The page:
That wasn’t the swiftest opening quarter-mile and it sure felt bumpy out of the gate but all things considered, the Red Sox aren’t in a terrible spot as the AL horses begin their run down the back stretch. That said, the time is now for the Sox to pick up the pace and gain some separation over the next two or three furlongs.
Listen, there is no way to dodge the fact that the Sox performed below plan over the first forty games. I mean coming out of Spring Training, no Sox fan would have signed for .500. Maybe 23-17. But not 20-20.
But .500 is where they find themselves and that is because lots and lots of things went wrong over the first seven weeks and just a handful of things went right. To recap … Carl Crawford has contributed nothing, John Lackey has blown up. Two big bullpen additions – Bobby Jenks and Dan Wheeler – have been flammable. The Laser Show has been closed for business. Drew is slogging his way to the end of his five-year deal. Bard has already run through his annual allowance for bed shits. The situational hitting has been a farce. And the catching has been abhorrent. Charge me with “hyperbole” if you want but those descriptions match the reality.
Now it hasn’t been all bad. And certainly, the entire roster hasn’t performed below plan. For instance, Ellsbury has hit. Beckett is surging. Papelbon has bounced back. Ortiz steered clear of the April holes that swallowed him in 2009 and 2010. Lowrie raked for a while. And Adrian Gonzalez has exploded of late. So it’s not like the Sox have been completely defenseless.
But clearly, there is some upside to be realized. I’m not talking so much about Drew and Salty. Because I think those problems will be with the Sox through the Summer. But Bard has already had four hiccups and he isn’t going to blow sixteen games this season. Moreover, Pedey and Crawford are not sub .700 OPS guys. Youkilis will eventually get a hit with a runner on third and less than two outs. And Lackey is not going to keep giving up seven runs an outing. Perhaps five but not seven.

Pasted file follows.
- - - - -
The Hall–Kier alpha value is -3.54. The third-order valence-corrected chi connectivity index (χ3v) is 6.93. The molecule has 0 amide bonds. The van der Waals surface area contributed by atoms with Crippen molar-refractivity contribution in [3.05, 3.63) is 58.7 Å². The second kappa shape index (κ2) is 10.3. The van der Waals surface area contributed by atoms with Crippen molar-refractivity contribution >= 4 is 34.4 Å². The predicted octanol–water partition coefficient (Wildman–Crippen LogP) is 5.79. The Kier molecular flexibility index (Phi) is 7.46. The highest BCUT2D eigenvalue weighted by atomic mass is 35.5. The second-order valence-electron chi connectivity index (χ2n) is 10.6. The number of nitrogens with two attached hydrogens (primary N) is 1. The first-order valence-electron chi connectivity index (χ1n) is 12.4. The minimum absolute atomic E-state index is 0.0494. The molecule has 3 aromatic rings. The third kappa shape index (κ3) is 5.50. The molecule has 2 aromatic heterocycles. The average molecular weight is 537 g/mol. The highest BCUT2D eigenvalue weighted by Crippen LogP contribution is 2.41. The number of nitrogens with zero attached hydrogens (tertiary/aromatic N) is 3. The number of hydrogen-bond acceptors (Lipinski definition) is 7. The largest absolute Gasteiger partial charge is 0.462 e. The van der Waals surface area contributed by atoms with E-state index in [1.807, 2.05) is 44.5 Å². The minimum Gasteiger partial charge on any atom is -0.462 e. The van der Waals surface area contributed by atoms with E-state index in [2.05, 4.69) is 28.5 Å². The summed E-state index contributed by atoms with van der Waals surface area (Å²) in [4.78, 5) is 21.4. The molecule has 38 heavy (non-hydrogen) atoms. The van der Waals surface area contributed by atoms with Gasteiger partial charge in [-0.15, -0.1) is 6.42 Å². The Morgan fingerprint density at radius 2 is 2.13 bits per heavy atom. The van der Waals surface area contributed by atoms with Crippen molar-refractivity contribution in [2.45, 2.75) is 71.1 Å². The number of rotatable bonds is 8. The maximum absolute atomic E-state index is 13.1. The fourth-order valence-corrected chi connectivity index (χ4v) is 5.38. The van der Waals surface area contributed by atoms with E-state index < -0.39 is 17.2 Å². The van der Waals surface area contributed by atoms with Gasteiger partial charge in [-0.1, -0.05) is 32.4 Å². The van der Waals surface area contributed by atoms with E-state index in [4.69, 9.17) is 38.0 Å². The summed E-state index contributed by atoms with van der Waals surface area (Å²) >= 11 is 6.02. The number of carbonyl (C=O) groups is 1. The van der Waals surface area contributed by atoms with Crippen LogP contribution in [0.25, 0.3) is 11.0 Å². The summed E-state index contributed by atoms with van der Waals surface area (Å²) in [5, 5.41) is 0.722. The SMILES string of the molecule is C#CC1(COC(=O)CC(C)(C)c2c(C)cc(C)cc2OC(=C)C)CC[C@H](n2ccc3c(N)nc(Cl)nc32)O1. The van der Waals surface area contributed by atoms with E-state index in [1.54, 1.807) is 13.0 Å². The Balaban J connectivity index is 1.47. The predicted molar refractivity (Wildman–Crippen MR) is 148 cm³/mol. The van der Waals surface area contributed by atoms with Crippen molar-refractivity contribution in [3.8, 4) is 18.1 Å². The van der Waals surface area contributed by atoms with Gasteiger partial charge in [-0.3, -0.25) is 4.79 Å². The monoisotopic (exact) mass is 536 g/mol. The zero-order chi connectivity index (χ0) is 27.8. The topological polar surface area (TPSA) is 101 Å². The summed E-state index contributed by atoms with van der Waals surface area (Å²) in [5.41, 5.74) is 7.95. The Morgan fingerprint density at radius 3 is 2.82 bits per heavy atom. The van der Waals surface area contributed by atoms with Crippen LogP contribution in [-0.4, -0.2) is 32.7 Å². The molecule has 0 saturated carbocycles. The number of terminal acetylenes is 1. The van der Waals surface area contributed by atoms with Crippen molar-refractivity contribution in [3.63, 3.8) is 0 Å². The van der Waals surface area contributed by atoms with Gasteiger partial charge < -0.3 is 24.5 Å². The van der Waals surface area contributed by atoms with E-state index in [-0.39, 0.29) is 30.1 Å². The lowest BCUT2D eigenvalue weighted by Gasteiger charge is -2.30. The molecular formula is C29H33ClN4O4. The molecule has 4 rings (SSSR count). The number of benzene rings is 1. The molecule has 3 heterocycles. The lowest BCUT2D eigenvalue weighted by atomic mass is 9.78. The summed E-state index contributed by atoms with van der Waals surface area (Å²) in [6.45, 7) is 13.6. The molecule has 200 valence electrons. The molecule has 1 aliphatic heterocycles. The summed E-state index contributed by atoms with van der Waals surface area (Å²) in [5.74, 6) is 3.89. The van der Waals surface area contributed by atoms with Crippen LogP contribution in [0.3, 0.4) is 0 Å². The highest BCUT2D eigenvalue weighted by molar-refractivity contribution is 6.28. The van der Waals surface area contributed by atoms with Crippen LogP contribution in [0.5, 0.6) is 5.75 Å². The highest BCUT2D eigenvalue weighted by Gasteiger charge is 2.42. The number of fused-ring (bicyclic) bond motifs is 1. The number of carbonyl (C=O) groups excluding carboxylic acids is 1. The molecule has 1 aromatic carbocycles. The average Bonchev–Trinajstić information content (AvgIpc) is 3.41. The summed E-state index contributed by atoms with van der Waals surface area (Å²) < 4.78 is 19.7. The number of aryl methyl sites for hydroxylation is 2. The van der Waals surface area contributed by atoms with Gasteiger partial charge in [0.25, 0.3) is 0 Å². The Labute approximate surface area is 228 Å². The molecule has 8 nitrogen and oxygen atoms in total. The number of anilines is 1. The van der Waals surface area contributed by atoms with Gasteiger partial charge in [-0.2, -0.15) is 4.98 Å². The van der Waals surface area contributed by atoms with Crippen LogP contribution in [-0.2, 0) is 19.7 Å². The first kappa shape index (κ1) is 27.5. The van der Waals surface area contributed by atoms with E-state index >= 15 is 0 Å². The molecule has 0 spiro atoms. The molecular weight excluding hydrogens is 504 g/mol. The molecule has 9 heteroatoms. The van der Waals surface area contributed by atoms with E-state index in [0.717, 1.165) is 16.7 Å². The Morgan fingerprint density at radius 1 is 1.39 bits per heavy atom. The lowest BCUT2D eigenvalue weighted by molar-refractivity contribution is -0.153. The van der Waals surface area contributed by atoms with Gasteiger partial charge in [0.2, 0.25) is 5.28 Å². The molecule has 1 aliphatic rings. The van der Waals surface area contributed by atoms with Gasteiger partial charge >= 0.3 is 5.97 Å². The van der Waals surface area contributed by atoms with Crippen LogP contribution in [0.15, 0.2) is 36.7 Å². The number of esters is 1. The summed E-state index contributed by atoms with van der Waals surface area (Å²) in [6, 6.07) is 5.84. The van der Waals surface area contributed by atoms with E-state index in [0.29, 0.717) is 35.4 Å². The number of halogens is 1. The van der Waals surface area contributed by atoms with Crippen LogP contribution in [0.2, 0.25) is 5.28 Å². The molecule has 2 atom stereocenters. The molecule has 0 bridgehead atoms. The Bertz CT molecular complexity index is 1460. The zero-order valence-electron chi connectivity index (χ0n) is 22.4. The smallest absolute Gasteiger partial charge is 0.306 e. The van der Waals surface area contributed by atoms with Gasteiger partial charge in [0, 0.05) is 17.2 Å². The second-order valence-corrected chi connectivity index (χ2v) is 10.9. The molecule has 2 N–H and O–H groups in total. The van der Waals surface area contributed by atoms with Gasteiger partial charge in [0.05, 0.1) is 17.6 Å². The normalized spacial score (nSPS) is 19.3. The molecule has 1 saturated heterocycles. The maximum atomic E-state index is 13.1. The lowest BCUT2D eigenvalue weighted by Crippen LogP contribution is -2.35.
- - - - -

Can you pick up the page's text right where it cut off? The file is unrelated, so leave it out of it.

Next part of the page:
Against this, Pap may show a crack or two. And a slump could always find Ells or Lowrie. But I am confident that the first quarter was burdened by more self-correcting problems than it was boosted by unusual gains.
And I think it is important to note that as bad as the first quarter went, the Sox have gone 18-10 since starting 2-10. If they continue that pace, they will hit the halfway mark with 45 or 46 wins, which is below expectation but not by much.
So as the season moves into the second quarter, I think it is fair to say the Sox have a reason to be optimistic. Some of the new guys are getting more comfortable, the front-end of the rotation is shaping up nicely, some nice aversions to the mean lurk and Adrian Gonzalez looks like he is the second best player in baseball. If Albers or Jenks can lock down the seventh and the offense can finally figure out a way to knock in some runners from third with less than two outs, I am confident that this team can surge in front down the back stretch.
It might not happen this week as the Sox draw Zach Britton and Justin Verlander. But it feels like this club is about to put on a move. And while they are out slow, that doesn’t mean their splits at the half and three-quarter pole won’t be right in line.